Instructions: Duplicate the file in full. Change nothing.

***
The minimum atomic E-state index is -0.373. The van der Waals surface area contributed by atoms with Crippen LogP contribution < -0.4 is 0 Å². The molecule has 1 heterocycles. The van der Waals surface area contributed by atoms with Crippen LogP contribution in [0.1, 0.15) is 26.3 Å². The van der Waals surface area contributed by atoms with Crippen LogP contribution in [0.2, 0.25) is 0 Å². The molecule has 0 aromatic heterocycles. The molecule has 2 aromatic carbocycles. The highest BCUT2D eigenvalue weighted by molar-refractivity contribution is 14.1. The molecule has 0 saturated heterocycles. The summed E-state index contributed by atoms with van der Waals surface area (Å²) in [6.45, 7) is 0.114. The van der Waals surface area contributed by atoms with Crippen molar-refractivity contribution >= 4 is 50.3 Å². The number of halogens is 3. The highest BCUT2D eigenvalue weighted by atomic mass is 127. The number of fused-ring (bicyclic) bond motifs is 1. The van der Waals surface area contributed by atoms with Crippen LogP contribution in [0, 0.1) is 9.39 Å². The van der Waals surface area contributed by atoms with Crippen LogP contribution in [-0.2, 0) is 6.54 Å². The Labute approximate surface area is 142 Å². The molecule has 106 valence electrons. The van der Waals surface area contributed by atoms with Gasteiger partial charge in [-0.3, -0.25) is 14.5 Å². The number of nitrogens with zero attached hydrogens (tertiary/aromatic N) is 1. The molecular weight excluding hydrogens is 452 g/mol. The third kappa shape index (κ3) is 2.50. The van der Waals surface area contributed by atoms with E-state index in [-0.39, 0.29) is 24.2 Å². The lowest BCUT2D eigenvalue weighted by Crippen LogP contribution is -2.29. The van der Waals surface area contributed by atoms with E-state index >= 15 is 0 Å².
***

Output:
The minimum atomic E-state index is -0.373. The van der Waals surface area contributed by atoms with Crippen LogP contribution < -0.4 is 0 Å². The molecule has 1 heterocycles. The van der Waals surface area contributed by atoms with Crippen LogP contribution in [0.1, 0.15) is 26.3 Å². The van der Waals surface area contributed by atoms with Crippen LogP contribution in [0.2, 0.25) is 0 Å². The molecule has 0 aromatic heterocycles. The molecule has 2 aromatic carbocycles. The highest BCUT2D eigenvalue weighted by molar-refractivity contribution is 14.1. The molecule has 0 saturated heterocycles. The summed E-state index contributed by atoms with van der Waals surface area (Å²) in [6.45, 7) is 0.114. The van der Waals surface area contributed by atoms with Crippen molar-refractivity contribution >= 4 is 50.3 Å². The number of halogens is 3. The highest BCUT2D eigenvalue weighted by atomic mass is 127. The number of fused-ring (bicyclic) bond motifs is 1. The van der Waals surface area contributed by atoms with Crippen LogP contribution in [0, 0.1) is 9.39 Å². The van der Waals surface area contributed by atoms with Crippen LogP contribution in [-0.2, 0) is 6.54 Å². The Labute approximate surface area is 142 Å². The molecule has 106 valence electrons. The van der Waals surface area contributed by atoms with Gasteiger partial charge in [-0.3, -0.25) is 14.5 Å². The number of nitrogens with zero attached hydrogens (tertiary/aromatic N) is 1. The molecular weight excluding hydrogens is 452 g/mol. The third kappa shape index (κ3) is 2.50. The van der Waals surface area contributed by atoms with E-state index in [-0.39, 0.29) is 24.2 Å². The lowest BCUT2D eigenvalue weighted by Crippen LogP contribution is -2.29. The van der Waals surface area contributed by atoms with E-state index >= 15 is 0 Å².